However, it does not absorb water into its structure. It does not break down easily and is hard to the touch. Perlite comes in several grades with the coarser grade being better for larger containers. perlite is very dusty when dry. To eliminate dust, the material is watered to saturation with a watering can or hose before it is removed from the bag. Use of masks and respirators is important. Rockwool Rockwool is made from stone which has been heated then extruded into think strands which are something like glass wool. It absorbs water like a wick. It usually comes in blocks or rolls. It can be used in all systems but is usually used in conjunction with drop emitters. Growers report phenomenal growth rates using rockwool. It is also very convenient to use. The blocks are placed in position or it is rolled out.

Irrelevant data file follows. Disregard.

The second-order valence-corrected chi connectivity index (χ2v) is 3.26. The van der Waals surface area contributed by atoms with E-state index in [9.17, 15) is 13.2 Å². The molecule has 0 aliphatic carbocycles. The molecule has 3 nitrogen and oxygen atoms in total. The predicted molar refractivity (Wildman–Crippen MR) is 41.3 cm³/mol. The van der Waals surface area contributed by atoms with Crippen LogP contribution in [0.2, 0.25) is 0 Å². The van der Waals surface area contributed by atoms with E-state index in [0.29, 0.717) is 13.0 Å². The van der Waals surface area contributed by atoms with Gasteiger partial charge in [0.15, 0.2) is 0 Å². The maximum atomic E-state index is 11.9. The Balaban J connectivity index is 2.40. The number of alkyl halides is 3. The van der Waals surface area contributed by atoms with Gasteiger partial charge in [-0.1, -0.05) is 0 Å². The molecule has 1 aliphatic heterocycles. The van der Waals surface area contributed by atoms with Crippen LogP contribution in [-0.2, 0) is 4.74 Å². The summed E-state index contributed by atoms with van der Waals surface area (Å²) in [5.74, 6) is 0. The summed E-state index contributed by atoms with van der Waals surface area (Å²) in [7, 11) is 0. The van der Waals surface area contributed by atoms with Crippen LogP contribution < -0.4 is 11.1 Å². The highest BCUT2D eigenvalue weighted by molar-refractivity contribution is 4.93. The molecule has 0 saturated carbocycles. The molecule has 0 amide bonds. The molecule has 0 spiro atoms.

Then seeds or transplants are placed on the material. Sand Sand is a heavy material which is often added to a mixture to increase its weight so that the plant is held more firmly. It promotes drainage and keeps the mix from caking. Sand comes in several grades too, but all of them seem to work well. The best sand to use is composed of quartz. Sand is often composed of limestone; the limestone/sand raised pH, causing micronutrients to precipitate, making them unavailable to the plants. It is best not to use it. Limestone-containing sand can be “cured” by soaking in a solution of water and superphosphate fertilizer which binds with the surface of the lime molecule in the sand, making the molecule temporarily inert. One pound of superphosphate is used to 5 gallons of water.